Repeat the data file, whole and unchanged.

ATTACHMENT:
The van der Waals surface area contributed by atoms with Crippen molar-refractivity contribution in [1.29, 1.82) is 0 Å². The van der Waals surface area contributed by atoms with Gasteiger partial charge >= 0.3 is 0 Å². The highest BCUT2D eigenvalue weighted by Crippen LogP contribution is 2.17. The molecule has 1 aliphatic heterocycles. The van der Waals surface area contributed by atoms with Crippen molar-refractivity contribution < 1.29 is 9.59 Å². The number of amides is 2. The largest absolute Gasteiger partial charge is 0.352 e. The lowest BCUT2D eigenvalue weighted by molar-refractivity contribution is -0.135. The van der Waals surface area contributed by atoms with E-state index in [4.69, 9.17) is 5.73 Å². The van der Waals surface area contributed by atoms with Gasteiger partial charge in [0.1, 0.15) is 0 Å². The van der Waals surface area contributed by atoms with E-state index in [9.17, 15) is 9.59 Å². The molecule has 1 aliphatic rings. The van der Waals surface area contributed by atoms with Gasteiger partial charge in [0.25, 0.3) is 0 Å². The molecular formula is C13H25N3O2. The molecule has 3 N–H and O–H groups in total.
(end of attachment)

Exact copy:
The van der Waals surface area contributed by atoms with Crippen molar-refractivity contribution in [1.29, 1.82) is 0 Å². The van der Waals surface area contributed by atoms with Gasteiger partial charge >= 0.3 is 0 Å². The highest BCUT2D eigenvalue weighted by Crippen LogP contribution is 2.17. The molecule has 1 aliphatic heterocycles. The van der Waals surface area contributed by atoms with Crippen molar-refractivity contribution < 1.29 is 9.59 Å². The number of amides is 2. The largest absolute Gasteiger partial charge is 0.352 e. The lowest BCUT2D eigenvalue weighted by molar-refractivity contribution is -0.135. The van der Waals surface area contributed by atoms with E-state index in [4.69, 9.17) is 5.73 Å². The van der Waals surface area contributed by atoms with Gasteiger partial charge in [0.1, 0.15) is 0 Å². The van der Waals surface area contributed by atoms with E-state index in [9.17, 15) is 9.59 Å². The molecule has 1 aliphatic rings. The van der Waals surface area contributed by atoms with Gasteiger partial charge in [0.25, 0.3) is 0 Å². The molecular formula is C13H25N3O2. The molecule has 3 N–H and O–H groups in total.